Bangalore-based Kiran Jonnalagadda, a Web programming guru, and Hans Varghese Mathews, a mathematician, are the new entrants to the emerging field of Wikipedia research. The duo is credited with building Wiki Analysis, a tool that helps researchers understand the growing phenomenon of astroturfing, the practice of faking grass-roots support on Wikipedia and other websites. Wikipedia is the first Google result for most searches and this has made it a popular destination for those trying to manipulate public opinion on the Internet. Corporations, governments and even pop artists have been caught astroturfing in the past.
Listen to Nishant Shah, of the Center for Interhet Studies, talk about the Wikiwars conference
Jonnalagadda and Mathews are among 34 researchers from 17 countries attending a two-day conference in Bangalore, WikiWars, which is concluding today. WikiWars is taking a fresh look at many different aspects of the world’s biggest encyclopaedia, the sixth most popular website on the Internet.
The first generation of astroturfing on Wikipedia has been, thus far, largely unsophisticated, with little attention paid to covering up digital evidence. Remember the campaign Avril Lavigne’s fans launched last year that turned her music video Girlfriend into the most viewed clip on YouTube? Wal-Mart Stores Inc. contracted its public relations firm Edelman to maintain a fake website called “Working Families for Wal-Mart”. They pretended to be ordinary citizens who opposed the views of the firm’s labour union.
Fan fooling: Avril Lavigne’s fans launched a fake campaign to make her music video the most watched clip on YouTube. Bloomberg
It is well known that platforms such as Twitter and Facebook, with opaque management procedures, are susceptible to astroturf campaigns. Supporters of open licensing and peer production have always held that Wikipedia and other community-managed platforms are protected thanks to their transparency in policies and practices. But as far as Wikipedia researchers are concerned, the jury is still out.
Microsoft tried to pay technology blogger Rick Jelliffe to work on Wikipedia connected to OOXML (Office Open XML) during the ISO (International Organization for Standardization) approval process in an attempt to influence the global vote. OOXML was the new file format for MS Office documents that urgently needed approval to check the growing popularity of Open Office. A user called “Ril_editor”, active between September 2007 and May 2008, who claimed to be working out of Reliance Industries Ltd’s chief Mukesh Ambani’s offices, tried to expunge pages connected to negative publicity about Reliance. Scientologists were blocked by Wikipedia’s arbitration committee when they were found trying to systematically undermine Wikipedia’s NPOV (neutral point of view) policy. NPOV is Wikipedia’s particular spin on non-partisanship, providing equal space to all opinions. However, some Wikipedia researchers such as Geert Lovink, head of the Institute of Network Cultures, Amsterdam, and co-organizer of the WikiWars conference, believes that the dominance of English and textual citation requirements has meant that NPOV is never translated into practice.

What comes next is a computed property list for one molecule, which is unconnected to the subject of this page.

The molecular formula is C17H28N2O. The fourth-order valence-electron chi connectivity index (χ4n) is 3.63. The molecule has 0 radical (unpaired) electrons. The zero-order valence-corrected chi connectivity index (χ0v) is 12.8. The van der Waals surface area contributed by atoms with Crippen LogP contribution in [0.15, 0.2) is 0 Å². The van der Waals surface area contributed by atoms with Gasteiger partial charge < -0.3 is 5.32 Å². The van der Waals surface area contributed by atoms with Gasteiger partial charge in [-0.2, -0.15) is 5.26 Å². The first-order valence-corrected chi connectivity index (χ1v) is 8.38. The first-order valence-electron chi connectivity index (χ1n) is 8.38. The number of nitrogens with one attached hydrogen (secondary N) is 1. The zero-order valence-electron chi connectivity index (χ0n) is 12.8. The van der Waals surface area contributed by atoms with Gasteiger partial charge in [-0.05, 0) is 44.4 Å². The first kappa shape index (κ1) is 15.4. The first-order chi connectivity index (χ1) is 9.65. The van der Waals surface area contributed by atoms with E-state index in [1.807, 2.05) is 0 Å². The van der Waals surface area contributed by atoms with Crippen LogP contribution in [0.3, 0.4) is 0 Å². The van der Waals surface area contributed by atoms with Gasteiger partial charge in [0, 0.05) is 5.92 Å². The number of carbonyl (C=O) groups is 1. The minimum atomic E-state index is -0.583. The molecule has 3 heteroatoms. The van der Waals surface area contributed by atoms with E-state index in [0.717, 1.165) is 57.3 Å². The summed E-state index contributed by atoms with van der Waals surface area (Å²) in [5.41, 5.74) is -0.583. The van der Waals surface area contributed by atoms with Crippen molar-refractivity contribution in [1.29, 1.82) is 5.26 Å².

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An American team based out of the Santa Fe Institute, US, has developed WikiScanner, a public database of IP addresses that helps reveal the organizations behind anonymous edits on Wikipedia. WikiScanner has been used to expose the US Central Intelligence Agency’s manipulation of pages. WikiScanner doesn’t yet work for edits by authenticated users. The WikiScanner team has also developed another tool called Potential Sock Puppetry, which exposes those who use multiple user accounts from the same IP address. However, both tools could be circumvented by purchasing multiple data cards or getting people to work from public access points such as coffee shops and cyber cafés.
It is this gap the Indian duo’s tool tries to plug. The first version of their Wiki Analysis tool clusters users into potential lobbies based on the pages they edit within a date range. The tool’s next version will cluster users into lobbies based on the words they consistently add and delete across pages. Says Jonnalagadda, “Wikipedia is now close to a decade old and has many articles that have existed since its earliest days and have been edited by thousands of individuals.” It is now the primary encyclopaedic destination for Internet users, and that makes it a ripe target for astroturfing. At no point in the history of human civilization have so many collaborated over so long to produce one canonical document on any article of human knowledge.
“Wikipedia users rarely bother to check how a page was edited, but that information is all there, available to anyone who cares to look. We’re building the tools to help make sense of it,” Jonnalagadda says. Once Wiki Analysis is ready, you will be able to check if, for example, the editors of the climate change page on Wikipedia are more interested in ecology or energy.
Sunil Abraham is the executive director, Centre for Internet and Society, Bangalore.
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